Word of the Day: Banner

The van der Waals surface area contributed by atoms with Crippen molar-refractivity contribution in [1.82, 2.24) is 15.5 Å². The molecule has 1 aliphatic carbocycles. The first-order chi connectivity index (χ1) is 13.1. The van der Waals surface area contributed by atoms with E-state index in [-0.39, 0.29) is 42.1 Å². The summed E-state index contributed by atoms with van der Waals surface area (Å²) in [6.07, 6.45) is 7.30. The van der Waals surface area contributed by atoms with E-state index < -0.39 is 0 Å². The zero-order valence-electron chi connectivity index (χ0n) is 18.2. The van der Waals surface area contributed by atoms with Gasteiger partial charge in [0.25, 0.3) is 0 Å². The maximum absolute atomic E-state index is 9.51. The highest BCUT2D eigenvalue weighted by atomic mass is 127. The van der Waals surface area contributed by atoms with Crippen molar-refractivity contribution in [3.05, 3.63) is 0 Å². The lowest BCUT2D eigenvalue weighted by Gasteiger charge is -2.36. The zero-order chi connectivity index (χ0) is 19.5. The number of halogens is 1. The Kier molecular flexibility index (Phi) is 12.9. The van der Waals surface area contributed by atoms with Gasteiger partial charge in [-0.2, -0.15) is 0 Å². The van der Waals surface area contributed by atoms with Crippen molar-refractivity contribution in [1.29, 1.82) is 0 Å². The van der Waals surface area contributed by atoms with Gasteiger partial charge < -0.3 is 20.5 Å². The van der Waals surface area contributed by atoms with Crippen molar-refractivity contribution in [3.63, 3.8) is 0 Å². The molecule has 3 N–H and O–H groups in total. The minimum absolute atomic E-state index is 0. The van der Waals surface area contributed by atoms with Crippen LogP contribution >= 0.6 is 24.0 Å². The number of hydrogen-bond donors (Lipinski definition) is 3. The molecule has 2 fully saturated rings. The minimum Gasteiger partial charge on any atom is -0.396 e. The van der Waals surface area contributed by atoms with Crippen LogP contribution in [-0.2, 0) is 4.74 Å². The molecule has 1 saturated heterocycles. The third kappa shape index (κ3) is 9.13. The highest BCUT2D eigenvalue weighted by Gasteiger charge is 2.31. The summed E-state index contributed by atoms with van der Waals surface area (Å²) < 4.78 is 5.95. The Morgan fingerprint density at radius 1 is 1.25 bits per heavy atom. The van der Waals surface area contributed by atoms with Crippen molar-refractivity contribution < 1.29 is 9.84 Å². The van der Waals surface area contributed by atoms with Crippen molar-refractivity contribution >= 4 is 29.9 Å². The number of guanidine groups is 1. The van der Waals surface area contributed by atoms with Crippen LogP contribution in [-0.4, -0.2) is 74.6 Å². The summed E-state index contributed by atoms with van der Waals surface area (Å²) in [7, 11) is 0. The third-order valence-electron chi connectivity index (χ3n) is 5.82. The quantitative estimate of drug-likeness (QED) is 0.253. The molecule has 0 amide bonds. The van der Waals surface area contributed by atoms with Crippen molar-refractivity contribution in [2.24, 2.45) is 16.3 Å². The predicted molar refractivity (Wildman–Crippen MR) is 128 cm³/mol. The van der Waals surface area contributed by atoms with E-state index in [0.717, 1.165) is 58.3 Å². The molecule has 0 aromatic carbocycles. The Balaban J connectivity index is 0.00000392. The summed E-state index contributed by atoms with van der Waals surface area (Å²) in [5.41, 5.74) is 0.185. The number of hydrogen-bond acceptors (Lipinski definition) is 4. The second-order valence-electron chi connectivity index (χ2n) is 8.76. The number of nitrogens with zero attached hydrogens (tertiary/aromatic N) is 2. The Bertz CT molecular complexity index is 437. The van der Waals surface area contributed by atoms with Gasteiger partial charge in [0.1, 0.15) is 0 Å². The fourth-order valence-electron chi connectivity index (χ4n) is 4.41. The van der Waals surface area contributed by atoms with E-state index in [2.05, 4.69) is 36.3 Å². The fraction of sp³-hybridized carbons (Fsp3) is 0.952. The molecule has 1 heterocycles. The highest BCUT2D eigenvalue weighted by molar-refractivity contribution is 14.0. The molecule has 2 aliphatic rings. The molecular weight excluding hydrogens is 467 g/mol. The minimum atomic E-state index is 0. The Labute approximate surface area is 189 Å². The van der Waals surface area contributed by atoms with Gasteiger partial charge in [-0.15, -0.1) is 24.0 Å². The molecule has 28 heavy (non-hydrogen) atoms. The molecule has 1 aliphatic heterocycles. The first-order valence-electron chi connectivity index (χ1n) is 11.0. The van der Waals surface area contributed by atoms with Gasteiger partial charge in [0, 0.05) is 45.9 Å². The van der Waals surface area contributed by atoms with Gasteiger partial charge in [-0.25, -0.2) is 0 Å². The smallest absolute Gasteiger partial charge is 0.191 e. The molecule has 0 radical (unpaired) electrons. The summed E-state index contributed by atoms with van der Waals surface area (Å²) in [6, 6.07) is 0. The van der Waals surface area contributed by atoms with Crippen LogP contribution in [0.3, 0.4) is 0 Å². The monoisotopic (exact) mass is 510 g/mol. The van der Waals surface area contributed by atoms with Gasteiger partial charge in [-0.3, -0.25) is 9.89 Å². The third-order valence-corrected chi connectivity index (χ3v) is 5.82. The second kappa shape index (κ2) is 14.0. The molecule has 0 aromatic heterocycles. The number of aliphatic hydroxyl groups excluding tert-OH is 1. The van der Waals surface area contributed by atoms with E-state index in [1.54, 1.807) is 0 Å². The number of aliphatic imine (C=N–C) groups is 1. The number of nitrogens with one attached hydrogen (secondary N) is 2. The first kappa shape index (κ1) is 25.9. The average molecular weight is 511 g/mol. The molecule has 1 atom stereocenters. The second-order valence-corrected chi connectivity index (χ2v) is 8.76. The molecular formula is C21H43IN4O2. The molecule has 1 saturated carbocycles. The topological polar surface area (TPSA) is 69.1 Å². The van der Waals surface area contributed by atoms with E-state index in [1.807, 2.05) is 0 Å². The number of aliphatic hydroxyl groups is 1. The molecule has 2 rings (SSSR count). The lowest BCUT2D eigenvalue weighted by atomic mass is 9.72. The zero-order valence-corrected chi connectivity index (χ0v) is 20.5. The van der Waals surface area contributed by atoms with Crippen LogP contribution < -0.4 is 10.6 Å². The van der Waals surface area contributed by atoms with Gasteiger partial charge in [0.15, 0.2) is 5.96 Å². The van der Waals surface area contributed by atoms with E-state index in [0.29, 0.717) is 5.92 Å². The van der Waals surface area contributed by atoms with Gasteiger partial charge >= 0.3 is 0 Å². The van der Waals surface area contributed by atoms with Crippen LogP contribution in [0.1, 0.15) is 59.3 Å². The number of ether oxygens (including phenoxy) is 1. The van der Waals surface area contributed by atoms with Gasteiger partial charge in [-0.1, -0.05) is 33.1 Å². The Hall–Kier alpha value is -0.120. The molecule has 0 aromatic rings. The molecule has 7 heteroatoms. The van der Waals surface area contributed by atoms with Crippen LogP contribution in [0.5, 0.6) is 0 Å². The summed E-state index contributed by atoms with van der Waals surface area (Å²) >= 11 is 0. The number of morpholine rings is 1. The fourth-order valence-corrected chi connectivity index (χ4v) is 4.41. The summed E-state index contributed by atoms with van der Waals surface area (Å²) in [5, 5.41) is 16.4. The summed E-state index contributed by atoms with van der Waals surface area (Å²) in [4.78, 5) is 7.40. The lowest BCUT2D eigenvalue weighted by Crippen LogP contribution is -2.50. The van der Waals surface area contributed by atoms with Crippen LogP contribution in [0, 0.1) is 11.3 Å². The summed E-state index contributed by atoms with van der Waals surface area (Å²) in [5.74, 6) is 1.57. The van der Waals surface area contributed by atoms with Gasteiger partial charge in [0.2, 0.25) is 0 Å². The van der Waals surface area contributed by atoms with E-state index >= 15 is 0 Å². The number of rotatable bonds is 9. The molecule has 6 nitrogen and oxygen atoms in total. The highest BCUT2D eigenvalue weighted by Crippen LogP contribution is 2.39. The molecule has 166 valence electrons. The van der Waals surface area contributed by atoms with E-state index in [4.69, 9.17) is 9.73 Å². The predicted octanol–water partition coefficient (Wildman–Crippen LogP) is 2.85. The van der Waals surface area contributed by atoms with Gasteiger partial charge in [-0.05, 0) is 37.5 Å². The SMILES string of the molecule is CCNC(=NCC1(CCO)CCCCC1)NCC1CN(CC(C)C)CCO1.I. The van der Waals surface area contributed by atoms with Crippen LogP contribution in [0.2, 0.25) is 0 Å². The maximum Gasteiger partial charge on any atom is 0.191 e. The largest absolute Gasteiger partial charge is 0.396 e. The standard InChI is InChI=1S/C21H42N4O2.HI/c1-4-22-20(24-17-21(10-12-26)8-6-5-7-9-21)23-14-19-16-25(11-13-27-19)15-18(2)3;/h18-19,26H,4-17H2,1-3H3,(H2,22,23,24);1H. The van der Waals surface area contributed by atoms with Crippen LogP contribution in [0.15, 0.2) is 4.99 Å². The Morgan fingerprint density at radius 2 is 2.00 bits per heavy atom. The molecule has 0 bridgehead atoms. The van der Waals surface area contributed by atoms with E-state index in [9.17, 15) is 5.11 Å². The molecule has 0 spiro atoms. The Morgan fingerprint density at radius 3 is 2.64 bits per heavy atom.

American Flag Banner ban-ner / băn-ər Noun: 1. the flag of a nation or other group Oh, say does that star-spangled banner yet wave O’er the land of the free and the home of the brave? Francis Scott Key, 1779 – 1843 2. the standard of a ruler or knight I gave my heart to the Americans and thought of nothing else but raising my banner and adding my colors to theirs. Marquis de Lafayette, 1757 – 1834 3. a sign, carried at a march or demonstration The human race is a race of cowards; and I am not only marching in that procession but carrying a banner. Mark Twain, 1835 – 1910 4. a long strip of cloth or similar material containing an advertisement, slogan, etc. Vote early and vote often’: the advice openly displayed on the election banners in one of our northern cities, in 1858. William Porcher Miles, 1822 – 1899 5. something representing a belief or value As far as carrying the American banner, you just do what’s right for the kids. Dennis Farina, 1944 – 2013 6. a large newspaper headline that covers the entire width of a page The banner of the Daily Mirror newspaper on August 26, 1920 read, “WOMEN WIN RIGHT TO VOTE IN SUFFRAGETTE VICTORY”. 7. an advertisement that covers the entire width of a webpage Buying a banner, you have no control whether ten different people see your ad once, or one person sees it ten times. Gil Penchina, ? – Verb: 8. covered with flags, emblems or other advertising Many pawn shops are bannered with the slogan “We Buy Gold”. 9. to feature prominently Bannered across the laser-cut brass inlay of the tiled entry, the suitably cheeky and cheerful legend ‘Quality Drugs’ celebrates the bygone era of friendly neighborhood apothecaries. Courtney Eldridge, Wallpaper*, 1-9-2017 Adjective: 10. especially good There are strong indicators that 2017 will be a banner year for companies and workers. Dr. Steven Lindner, NY Daily News, January 12, 2017